Kuincel, vol. iii. p. 80. 82. Smith's Scripture Testimony, &c.
note c. to Chap. vii. Book ii. vol. i.

John Benedict Carpsovius and Stephen Nye, an English
clergyman, have also maintained the hypothesis of the twofold
notion of the Logos in Philo's writings. The one derived from
the doctrines of Plato, Νοῦς ὁ πάντων ἄιτιος—denoting merely
the conception formed in the divine mind, and then emanating
as a model from which the earth was to be framed. The other
doctrine is of a more exalted nature, and is derived from the
genuine Principles of the Jewish Religion (o).

The works of Philo had become so popular, that although the writer was a Jew, and therefore obnoxious to the Roman nation, they had been enrolled in the public libraries at Rome. From this circumstance we may infer that his ideas of the Word of God, the Jehovah Angel of the Old Testament, called by Philo, in his native language of Alexandria, Xóyos të 0ɛs, were as well known to the heathen or gentile converts, as the term , or Memrah Jab, or Word was familiar to the Jews of Palestine: and as the same actions in the Targums, and in the works of Philo are given to this divine Personage, which the Scripture itself ascribes to the Angel Jehovah, we may justly conclude that the Targumists and Philo, intended to express the same idea, and to give to the Jehovah of the Old Testament the attributes of Godhead, assigned to the Word. Philo confused the two ideas of a personal and conceptual Logos, because he derived his opinions from the two opposite sources of Heathenism and Judaism. The Logos of the Old Testament is plainly personal, the Logos of Heathenism conceptual. The same error was committed by the Targumists; their notions of a Logos being derived from two sources-one of which was from the corrupted, the other the purer traditions of their Fathers; and so confused was the popular opinion on this point, that we may almost say it was necessary, considering the importance of the subject, that an inspired teacher should correct the prevalent errors. St. John, therefore, writing at a period when the public opinions on the subject were so unsettled, begins his Gospel by declaring to the Jews, that both the Logos of one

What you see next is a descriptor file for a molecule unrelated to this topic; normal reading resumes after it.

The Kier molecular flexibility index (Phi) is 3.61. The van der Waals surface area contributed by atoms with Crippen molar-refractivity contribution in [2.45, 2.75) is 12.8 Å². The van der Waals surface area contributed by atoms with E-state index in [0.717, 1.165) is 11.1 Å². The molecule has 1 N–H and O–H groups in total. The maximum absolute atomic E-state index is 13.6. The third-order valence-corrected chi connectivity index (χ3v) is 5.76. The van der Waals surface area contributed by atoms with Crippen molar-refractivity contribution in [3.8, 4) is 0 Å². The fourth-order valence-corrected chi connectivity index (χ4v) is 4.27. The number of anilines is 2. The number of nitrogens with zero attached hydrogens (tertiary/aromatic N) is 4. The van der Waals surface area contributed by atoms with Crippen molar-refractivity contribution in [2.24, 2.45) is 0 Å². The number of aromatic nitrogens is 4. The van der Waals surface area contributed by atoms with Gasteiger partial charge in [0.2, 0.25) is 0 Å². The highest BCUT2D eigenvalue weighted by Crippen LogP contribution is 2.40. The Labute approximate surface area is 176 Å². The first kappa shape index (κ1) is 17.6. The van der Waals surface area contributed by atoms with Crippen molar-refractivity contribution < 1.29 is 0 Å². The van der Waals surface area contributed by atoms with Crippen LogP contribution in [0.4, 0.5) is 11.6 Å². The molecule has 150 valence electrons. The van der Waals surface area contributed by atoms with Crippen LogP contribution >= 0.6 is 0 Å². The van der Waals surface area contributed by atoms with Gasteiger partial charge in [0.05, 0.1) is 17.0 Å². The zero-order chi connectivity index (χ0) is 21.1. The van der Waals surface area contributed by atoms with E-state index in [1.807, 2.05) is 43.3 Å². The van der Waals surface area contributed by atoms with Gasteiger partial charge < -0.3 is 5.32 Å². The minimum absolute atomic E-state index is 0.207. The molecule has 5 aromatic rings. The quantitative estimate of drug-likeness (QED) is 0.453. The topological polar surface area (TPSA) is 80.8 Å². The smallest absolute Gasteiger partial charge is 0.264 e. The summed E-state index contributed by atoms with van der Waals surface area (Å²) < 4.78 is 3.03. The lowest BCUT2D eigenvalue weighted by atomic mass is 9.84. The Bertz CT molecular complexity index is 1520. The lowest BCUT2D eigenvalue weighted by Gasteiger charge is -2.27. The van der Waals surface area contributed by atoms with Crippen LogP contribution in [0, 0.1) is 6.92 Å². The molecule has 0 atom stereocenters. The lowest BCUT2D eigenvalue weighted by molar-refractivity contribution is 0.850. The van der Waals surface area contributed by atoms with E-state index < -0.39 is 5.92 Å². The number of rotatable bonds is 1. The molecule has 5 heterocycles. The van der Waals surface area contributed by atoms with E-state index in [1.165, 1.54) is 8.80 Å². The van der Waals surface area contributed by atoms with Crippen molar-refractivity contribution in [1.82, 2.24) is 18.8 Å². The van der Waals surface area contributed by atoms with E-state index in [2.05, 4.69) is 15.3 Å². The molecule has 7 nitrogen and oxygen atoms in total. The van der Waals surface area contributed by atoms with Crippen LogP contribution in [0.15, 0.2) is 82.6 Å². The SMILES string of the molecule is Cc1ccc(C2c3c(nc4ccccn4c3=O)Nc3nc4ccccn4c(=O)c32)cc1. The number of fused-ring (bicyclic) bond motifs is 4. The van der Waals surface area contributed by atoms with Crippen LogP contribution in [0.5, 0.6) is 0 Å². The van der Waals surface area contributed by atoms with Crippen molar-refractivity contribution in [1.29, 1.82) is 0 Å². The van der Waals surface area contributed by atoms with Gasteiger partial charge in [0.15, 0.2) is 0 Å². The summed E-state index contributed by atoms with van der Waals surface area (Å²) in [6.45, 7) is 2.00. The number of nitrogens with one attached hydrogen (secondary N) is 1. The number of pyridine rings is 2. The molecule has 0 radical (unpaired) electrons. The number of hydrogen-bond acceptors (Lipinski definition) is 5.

9 That was the true Light which lighteth every man Written at that cometh into the world. Ephesus.

party, and the Memra Jah of the other, possessed the very same
attributes ascribed in the Jewish Scriptures to Jehovah, or the
Angel Jehovah, who the Evangelist asserts was in the beginning
with God-that all things were made by Him, and without Him